How Is Your Password Game?

Passwords are the necessary evil in this world of highly targeted security threats. Small businesses and government agencies have been particularly under attack lately. As we’ve mentioned previously, employees of an organization are the weakest link in the security chain that keeps the threat actors at bay, and compromised passwords are the #1 attack vector.

The good news is that passwords are starting to get a little easier to remember, however, the new recommendations are that 2FA is also utilized with those long passwords. Make sure you turn on 2FA on any service that will allow it!

Even with 2FA enabled and a strong password, credentials can still become compromised. How can you protect your company from this easily patched security hole? You need to up your password game.

Beware of Phishing

With 2FA enabled, successful phishing attacks can utilize the small timeframe the 2FA code is active to login to your account and wreak havoc. The way this works is the attack will appear like you are logging into your account. In the back end, they will pass along your credentials to the real site, triggering the 2FA authentication. Once you enter your 2FA code, it then gets passed along to the real site enabling them to take control of your account.

Modern phishing attacks are extremely convincing. They use fear and urgency to get you to react instead of think. If you get an email or phone call that plays on that emotion, try to take a step back or a breath to calm your immediate response and think clearly. If you are really concerned, type in the URL to access your account directly. Do not click the link listed in the email or text message, even if it is from someone you know.

Length is Strength

While good passwords no longer require all kinds of letters, numbers, and characters; they do require length. Passwords that are at least 20 characters long are great, but the more the merrier. As long as the account you are logging into allows it. If the maximum characters for the password are less then 20, definitely try to max it out. String together several words that mean something to you, and you should have no problem coming up with an easy to remember password that is strong.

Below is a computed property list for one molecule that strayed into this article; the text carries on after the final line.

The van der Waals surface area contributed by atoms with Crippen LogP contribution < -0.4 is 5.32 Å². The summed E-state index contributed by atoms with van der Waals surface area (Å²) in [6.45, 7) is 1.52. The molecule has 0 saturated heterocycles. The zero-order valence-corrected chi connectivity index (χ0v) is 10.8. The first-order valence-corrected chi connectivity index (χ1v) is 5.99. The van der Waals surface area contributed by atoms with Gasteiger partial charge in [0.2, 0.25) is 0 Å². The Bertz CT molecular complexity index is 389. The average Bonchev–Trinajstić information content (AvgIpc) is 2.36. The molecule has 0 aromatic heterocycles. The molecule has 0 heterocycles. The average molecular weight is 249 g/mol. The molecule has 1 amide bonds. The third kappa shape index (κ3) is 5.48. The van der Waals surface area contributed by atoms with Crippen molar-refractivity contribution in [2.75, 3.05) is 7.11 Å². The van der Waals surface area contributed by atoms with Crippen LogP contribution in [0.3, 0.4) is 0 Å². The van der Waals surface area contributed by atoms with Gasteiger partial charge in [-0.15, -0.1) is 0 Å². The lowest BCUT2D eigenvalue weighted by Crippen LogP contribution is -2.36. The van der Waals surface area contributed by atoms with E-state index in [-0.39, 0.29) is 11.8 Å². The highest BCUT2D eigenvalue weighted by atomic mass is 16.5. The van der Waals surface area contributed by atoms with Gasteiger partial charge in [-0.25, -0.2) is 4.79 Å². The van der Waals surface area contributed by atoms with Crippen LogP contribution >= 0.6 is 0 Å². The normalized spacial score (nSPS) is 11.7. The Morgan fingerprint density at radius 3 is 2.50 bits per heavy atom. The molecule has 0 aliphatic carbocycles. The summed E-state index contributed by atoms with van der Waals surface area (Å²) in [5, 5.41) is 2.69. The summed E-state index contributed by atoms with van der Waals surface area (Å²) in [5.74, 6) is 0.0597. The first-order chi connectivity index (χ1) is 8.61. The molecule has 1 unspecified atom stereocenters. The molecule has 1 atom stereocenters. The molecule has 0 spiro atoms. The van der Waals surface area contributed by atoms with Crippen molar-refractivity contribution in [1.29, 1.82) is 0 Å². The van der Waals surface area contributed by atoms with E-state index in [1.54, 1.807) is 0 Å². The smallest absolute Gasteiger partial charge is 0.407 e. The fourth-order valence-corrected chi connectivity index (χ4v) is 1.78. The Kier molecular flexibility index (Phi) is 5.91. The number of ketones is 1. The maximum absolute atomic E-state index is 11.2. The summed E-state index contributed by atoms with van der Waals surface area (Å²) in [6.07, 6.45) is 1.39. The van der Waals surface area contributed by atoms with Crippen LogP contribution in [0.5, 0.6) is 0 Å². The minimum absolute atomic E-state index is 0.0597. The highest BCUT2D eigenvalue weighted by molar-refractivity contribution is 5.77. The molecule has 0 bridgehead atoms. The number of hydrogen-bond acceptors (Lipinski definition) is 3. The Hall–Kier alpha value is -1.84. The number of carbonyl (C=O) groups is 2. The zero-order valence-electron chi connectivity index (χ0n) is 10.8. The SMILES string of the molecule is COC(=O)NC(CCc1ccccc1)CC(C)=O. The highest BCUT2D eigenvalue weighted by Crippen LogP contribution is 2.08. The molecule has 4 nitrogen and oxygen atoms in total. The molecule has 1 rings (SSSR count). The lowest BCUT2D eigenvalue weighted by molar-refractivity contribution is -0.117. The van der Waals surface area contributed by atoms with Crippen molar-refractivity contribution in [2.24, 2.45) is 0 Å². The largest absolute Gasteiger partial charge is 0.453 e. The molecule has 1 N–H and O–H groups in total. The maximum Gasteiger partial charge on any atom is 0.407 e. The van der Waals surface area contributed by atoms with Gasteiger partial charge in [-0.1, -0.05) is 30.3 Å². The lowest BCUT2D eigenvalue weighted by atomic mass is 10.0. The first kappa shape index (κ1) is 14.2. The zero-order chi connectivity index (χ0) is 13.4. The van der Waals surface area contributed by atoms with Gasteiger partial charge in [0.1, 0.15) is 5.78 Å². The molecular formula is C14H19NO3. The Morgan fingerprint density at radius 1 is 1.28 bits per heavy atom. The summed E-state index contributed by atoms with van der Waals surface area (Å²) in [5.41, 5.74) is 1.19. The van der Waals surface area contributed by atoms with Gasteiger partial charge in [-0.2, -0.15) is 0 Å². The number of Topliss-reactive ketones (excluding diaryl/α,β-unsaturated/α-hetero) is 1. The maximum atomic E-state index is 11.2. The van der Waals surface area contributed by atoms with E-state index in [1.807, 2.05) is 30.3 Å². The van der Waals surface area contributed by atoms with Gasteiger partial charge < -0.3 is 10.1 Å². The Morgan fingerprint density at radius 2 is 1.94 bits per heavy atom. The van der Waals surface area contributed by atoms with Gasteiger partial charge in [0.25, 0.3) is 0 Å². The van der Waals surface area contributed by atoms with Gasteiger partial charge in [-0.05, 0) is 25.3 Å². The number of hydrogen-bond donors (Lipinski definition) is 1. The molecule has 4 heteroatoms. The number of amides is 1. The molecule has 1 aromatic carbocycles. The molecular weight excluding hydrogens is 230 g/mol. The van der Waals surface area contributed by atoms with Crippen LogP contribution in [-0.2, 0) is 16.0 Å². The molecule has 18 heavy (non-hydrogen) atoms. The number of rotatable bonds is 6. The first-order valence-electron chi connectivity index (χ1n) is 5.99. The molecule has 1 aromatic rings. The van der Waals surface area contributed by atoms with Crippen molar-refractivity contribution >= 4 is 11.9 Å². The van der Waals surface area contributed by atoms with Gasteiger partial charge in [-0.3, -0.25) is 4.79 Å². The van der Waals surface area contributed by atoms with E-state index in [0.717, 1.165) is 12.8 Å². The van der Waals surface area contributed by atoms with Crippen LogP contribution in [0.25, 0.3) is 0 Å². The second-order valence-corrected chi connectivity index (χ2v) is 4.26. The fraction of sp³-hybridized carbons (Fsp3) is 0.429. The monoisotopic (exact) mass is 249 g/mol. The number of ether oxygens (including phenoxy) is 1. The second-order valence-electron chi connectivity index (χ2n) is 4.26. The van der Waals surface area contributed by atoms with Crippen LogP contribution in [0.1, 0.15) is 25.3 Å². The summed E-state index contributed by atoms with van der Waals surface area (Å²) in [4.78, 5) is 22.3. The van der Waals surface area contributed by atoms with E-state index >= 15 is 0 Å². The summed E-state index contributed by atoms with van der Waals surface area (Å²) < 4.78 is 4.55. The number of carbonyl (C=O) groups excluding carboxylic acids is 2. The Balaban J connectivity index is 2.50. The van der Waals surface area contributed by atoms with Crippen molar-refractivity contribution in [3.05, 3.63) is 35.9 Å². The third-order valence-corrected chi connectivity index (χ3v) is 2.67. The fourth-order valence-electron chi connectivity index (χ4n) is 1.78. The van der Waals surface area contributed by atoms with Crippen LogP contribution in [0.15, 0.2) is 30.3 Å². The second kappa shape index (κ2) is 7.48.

Keep it Secret, Keep it Safe

The worst thing you can do is give someone else your password. Whether it is intentional or not, keep your password in your head or in a protected password keeper like LastPass. Writing it down on a post-it note and keeping it around your desk is not acceptable. Giving your password to a co-worker to help you get something done is also not acceptable. Make sure to always keep your password a secret. As soon as your password is compromised or has been given out, you need to change your password immediately.

Is Your Password Already Compromised?

There have been so many data and security breaches at top software as a service companies, that it can be hard to keep track of them all. One website is extremely helpful in checking to see if your password has already been compromised. Head over to haveibeenpwned.com to check your email address for compromised credentials. (pwned refers to a gaming term that means you’ve been beaten).

Being a little more vigilant about your passwords can really help ease the current attacks until the threat actors find a new way to make security hard. If you are concerned about your password game, give us a call to see if we can help make your business more secure.